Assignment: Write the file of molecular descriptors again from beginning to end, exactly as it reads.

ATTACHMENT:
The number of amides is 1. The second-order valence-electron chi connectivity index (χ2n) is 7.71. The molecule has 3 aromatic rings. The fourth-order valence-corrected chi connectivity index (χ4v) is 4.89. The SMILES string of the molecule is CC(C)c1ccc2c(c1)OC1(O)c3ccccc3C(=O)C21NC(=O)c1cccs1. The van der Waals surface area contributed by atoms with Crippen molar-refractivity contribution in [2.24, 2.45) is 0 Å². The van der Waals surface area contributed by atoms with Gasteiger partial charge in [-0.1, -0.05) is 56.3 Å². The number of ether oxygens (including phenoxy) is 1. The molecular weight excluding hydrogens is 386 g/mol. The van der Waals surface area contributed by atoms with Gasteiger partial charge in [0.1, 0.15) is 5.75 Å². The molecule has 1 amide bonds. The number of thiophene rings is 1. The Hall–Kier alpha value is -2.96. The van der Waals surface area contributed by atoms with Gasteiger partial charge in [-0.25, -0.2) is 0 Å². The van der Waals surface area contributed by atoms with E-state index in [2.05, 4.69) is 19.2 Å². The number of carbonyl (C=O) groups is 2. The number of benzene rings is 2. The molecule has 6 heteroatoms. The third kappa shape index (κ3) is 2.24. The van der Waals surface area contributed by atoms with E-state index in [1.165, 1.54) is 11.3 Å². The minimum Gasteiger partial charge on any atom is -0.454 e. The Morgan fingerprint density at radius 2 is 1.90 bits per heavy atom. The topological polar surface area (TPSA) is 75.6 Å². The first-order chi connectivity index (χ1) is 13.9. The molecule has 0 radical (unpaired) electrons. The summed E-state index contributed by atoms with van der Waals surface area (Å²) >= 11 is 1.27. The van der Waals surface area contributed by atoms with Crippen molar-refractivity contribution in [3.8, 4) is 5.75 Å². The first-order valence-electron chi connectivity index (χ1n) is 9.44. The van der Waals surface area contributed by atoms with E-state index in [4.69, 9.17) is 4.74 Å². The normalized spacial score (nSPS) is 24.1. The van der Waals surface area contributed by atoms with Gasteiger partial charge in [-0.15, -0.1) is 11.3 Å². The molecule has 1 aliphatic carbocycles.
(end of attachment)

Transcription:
The number of amides is 1. The second-order valence-electron chi connectivity index (χ2n) is 7.71. The molecule has 3 aromatic rings. The fourth-order valence-corrected chi connectivity index (χ4v) is 4.89. The SMILES string of the molecule is CC(C)c1ccc2c(c1)OC1(O)c3ccccc3C(=O)C21NC(=O)c1cccs1. The van der Waals surface area contributed by atoms with Crippen molar-refractivity contribution in [2.24, 2.45) is 0 Å². The van der Waals surface area contributed by atoms with Gasteiger partial charge in [-0.1, -0.05) is 56.3 Å². The number of ether oxygens (including phenoxy) is 1. The molecular weight excluding hydrogens is 386 g/mol. The van der Waals surface area contributed by atoms with Gasteiger partial charge in [0.1, 0.15) is 5.75 Å². The molecule has 1 amide bonds. The number of thiophene rings is 1. The Hall–Kier alpha value is -2.96. The van der Waals surface area contributed by atoms with Gasteiger partial charge in [-0.25, -0.2) is 0 Å². The van der Waals surface area contributed by atoms with E-state index in [2.05, 4.69) is 19.2 Å². The number of carbonyl (C=O) groups is 2. The number of benzene rings is 2. The molecule has 6 heteroatoms. The third kappa shape index (κ3) is 2.24. The van der Waals surface area contributed by atoms with E-state index in [1.165, 1.54) is 11.3 Å². The minimum Gasteiger partial charge on any atom is -0.454 e. The Morgan fingerprint density at radius 2 is 1.90 bits per heavy atom. The topological polar surface area (TPSA) is 75.6 Å². The first-order chi connectivity index (χ1) is 13.9. The molecule has 0 radical (unpaired) electrons. The summed E-state index contributed by atoms with van der Waals surface area (Å²) >= 11 is 1.27. The van der Waals surface area contributed by atoms with Crippen molar-refractivity contribution in [3.8, 4) is 5.75 Å². The first-order valence-electron chi connectivity index (χ1n) is 9.44. The van der Waals surface area contributed by atoms with E-state index in [4.69, 9.17) is 4.74 Å². The normalized spacial score (nSPS) is 24.1. The van der Waals surface area contributed by atoms with Gasteiger partial charge in [-0.15, -0.1) is 11.3 Å². The molecule has 1 aliphatic carbocycles.